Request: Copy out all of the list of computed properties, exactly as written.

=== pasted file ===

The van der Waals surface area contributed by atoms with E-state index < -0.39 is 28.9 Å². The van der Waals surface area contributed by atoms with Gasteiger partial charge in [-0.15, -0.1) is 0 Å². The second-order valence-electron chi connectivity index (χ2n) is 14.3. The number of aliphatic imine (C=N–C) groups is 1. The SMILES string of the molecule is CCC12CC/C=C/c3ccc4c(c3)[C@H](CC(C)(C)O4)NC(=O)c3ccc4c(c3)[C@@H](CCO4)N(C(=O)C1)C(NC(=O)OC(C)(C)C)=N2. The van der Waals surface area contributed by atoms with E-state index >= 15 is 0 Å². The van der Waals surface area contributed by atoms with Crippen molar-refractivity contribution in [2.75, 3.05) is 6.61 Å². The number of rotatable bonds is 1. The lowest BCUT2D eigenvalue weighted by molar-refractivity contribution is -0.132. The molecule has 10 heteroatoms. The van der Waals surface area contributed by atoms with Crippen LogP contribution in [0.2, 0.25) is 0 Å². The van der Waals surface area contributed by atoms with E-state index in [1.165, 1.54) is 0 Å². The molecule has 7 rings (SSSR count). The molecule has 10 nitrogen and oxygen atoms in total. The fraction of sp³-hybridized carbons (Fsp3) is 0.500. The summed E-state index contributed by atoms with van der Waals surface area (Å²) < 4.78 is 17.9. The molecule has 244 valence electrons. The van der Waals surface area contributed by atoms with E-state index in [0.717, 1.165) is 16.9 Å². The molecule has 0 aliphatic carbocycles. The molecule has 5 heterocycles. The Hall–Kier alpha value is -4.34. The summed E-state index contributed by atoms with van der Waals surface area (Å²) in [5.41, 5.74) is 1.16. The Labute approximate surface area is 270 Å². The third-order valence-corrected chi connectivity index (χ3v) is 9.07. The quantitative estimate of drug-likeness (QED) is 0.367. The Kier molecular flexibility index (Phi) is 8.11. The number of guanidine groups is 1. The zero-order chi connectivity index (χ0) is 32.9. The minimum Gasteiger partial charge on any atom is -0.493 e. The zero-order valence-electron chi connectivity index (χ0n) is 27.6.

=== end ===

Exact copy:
The van der Waals surface area contributed by atoms with E-state index < -0.39 is 28.9 Å². The van der Waals surface area contributed by atoms with Gasteiger partial charge in [-0.15, -0.1) is 0 Å². The second-order valence-electron chi connectivity index (χ2n) is 14.3. The number of aliphatic imine (C=N–C) groups is 1. The SMILES string of the molecule is CCC12CC/C=C/c3ccc4c(c3)[C@H](CC(C)(C)O4)NC(=O)c3ccc4c(c3)[C@@H](CCO4)N(C(=O)C1)C(NC(=O)OC(C)(C)C)=N2. The van der Waals surface area contributed by atoms with E-state index >= 15 is 0 Å². The van der Waals surface area contributed by atoms with Crippen molar-refractivity contribution in [2.75, 3.05) is 6.61 Å². The number of rotatable bonds is 1. The lowest BCUT2D eigenvalue weighted by molar-refractivity contribution is -0.132. The molecule has 10 heteroatoms. The van der Waals surface area contributed by atoms with Crippen LogP contribution in [0.2, 0.25) is 0 Å². The van der Waals surface area contributed by atoms with E-state index in [1.165, 1.54) is 0 Å². The molecule has 7 rings (SSSR count). The molecule has 10 nitrogen and oxygen atoms in total. The fraction of sp³-hybridized carbons (Fsp3) is 0.500. The summed E-state index contributed by atoms with van der Waals surface area (Å²) < 4.78 is 17.9. The molecule has 244 valence electrons. The van der Waals surface area contributed by atoms with E-state index in [0.717, 1.165) is 16.9 Å². The molecule has 0 aliphatic carbocycles. The molecule has 5 heterocycles. The Hall–Kier alpha value is -4.34. The summed E-state index contributed by atoms with van der Waals surface area (Å²) in [5.41, 5.74) is 1.16. The Labute approximate surface area is 270 Å². The third-order valence-corrected chi connectivity index (χ3v) is 9.07. The quantitative estimate of drug-likeness (QED) is 0.367. The Kier molecular flexibility index (Phi) is 8.11. The number of guanidine groups is 1. The zero-order chi connectivity index (χ0) is 32.9. The minimum Gasteiger partial charge on any atom is -0.493 e. The zero-order valence-electron chi connectivity index (χ0n) is 27.6.